Meet The Jansons


TPPA’s New First Family
by Bill Hedrick

We often hear inspiring stories about how people got into professional photography. Quite often it is a parent or teacher who introduces one to a new world that stretches the bounds of their creativity by placing a camera in their hands. Others discover it on their own, sometimes simply by chance. All of a sudden, they are irrevocably hooked.

But Robin Janson, the new President of the Texas Professional Photographers Association, says that just wasn’t the case with him. “In fact, I remember in the 7th grade wanting to be a part of the school newspaper as a photographer and, as I walked into the class, the teacher said, ‘Nope. Not you… not here in my class’ and that kinda ended my ambition as a kid.”

However, things changed when Robin was in his mid to late 30s. It was his wife, Jennifer, who first developed an interest in the photography business. “She felt there was a need for quality photos for pre-schools. Being the geek-head in the family, I loved learning about lighting, metering, and all the cool tech stuff,” says Robin. That’s when he became a very willing photographer’s assistant.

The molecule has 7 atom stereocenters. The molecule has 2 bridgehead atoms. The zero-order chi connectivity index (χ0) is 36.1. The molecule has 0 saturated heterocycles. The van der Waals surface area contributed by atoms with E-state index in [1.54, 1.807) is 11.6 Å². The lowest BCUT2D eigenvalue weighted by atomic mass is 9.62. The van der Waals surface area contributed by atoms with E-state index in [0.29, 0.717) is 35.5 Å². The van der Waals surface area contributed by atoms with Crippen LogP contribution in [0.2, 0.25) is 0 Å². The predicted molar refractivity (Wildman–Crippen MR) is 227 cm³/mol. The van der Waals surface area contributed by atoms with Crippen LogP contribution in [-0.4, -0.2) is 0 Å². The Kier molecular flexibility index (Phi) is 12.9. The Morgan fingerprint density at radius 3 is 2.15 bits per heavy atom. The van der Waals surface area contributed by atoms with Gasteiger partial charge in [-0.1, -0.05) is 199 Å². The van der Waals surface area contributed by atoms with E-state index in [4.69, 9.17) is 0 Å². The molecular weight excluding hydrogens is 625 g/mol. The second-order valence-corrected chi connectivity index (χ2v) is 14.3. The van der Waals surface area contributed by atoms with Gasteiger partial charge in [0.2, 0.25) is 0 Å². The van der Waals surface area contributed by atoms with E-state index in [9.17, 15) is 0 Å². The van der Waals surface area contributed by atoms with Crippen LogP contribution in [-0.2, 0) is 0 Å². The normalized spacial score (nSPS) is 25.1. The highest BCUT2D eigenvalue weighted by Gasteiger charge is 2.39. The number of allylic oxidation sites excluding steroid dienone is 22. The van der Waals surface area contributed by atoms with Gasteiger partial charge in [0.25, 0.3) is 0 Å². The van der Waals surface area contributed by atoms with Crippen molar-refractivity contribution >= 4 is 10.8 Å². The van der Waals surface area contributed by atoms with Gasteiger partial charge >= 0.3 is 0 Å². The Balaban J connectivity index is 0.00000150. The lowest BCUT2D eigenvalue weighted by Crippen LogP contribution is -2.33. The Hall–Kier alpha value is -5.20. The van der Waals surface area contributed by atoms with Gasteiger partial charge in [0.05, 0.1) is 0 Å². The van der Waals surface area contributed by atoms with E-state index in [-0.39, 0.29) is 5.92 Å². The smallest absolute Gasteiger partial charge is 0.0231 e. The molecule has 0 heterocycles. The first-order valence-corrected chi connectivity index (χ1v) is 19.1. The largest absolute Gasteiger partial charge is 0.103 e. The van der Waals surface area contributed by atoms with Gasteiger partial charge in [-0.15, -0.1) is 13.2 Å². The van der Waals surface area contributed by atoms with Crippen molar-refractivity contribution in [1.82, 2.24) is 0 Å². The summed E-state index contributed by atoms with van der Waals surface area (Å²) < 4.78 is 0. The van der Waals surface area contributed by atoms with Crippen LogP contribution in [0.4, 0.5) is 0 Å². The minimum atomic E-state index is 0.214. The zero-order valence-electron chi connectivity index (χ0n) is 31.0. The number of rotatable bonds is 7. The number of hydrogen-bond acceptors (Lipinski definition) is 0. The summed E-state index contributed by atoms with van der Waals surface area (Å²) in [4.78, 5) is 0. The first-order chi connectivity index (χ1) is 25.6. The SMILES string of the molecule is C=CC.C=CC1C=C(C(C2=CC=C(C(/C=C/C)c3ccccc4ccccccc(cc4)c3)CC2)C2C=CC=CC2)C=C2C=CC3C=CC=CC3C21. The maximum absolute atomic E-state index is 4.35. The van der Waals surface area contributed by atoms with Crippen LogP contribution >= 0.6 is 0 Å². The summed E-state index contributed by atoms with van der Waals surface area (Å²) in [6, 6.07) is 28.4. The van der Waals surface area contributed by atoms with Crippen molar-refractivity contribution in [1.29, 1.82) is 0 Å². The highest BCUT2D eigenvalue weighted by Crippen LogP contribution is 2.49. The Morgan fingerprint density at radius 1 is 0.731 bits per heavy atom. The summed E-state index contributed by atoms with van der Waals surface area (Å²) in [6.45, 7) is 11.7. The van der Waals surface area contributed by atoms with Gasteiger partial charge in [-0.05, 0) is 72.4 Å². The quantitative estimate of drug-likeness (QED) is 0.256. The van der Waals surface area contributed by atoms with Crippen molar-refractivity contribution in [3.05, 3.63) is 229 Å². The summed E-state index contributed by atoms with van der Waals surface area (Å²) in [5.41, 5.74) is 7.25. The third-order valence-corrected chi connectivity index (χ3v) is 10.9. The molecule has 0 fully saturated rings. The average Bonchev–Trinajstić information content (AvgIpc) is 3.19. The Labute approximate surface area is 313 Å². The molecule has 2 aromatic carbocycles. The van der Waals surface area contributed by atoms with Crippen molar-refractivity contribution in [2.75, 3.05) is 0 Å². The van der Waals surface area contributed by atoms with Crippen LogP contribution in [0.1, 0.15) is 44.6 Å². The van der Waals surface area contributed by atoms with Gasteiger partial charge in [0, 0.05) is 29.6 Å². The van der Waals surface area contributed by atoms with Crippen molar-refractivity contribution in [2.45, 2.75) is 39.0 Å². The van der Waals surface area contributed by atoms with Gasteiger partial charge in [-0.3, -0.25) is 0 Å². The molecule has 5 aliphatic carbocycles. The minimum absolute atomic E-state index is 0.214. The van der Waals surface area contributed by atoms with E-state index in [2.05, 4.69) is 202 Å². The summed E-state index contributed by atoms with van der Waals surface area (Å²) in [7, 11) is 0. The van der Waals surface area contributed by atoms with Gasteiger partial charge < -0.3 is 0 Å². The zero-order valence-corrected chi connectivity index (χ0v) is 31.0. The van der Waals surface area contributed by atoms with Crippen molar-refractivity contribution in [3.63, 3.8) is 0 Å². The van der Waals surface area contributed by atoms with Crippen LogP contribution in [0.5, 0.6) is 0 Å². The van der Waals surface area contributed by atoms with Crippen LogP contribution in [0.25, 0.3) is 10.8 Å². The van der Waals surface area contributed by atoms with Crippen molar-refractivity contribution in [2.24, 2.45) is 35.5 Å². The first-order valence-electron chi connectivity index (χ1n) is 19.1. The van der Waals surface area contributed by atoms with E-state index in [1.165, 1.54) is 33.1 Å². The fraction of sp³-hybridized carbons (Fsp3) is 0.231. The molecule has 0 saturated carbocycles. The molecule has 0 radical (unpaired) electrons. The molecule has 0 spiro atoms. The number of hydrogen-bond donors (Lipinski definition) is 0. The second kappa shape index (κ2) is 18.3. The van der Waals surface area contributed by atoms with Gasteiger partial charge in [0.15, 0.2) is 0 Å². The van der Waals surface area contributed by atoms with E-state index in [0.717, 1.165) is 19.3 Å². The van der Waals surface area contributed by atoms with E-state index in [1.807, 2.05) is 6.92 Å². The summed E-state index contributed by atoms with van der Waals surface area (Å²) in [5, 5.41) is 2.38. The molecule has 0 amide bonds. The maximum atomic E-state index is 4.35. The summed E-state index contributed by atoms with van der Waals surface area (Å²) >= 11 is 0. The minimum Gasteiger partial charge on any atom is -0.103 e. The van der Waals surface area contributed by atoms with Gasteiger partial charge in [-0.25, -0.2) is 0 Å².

It began with a simple desire to fill a need in the community and to express creativity. That was the easy part. The next step in the venture was learning how to actually make it all happen. “The first thing we did was to buy a DVD from the local camera shop on how to be a professional photographer. Having worked closely with the Professional Photographers Guild of Houston, I learned about the Texas School of Professional Photography, so Jennifer and I started attending,” says Robin. Texas School, as it is commonly referred to, proved to be more than a learning experience for the couple. “That is where we met life-long friends and mentors like Ralph and Cindy Romaguera, Don Dickson, Tony Corbell, and others who have helped us along the way.”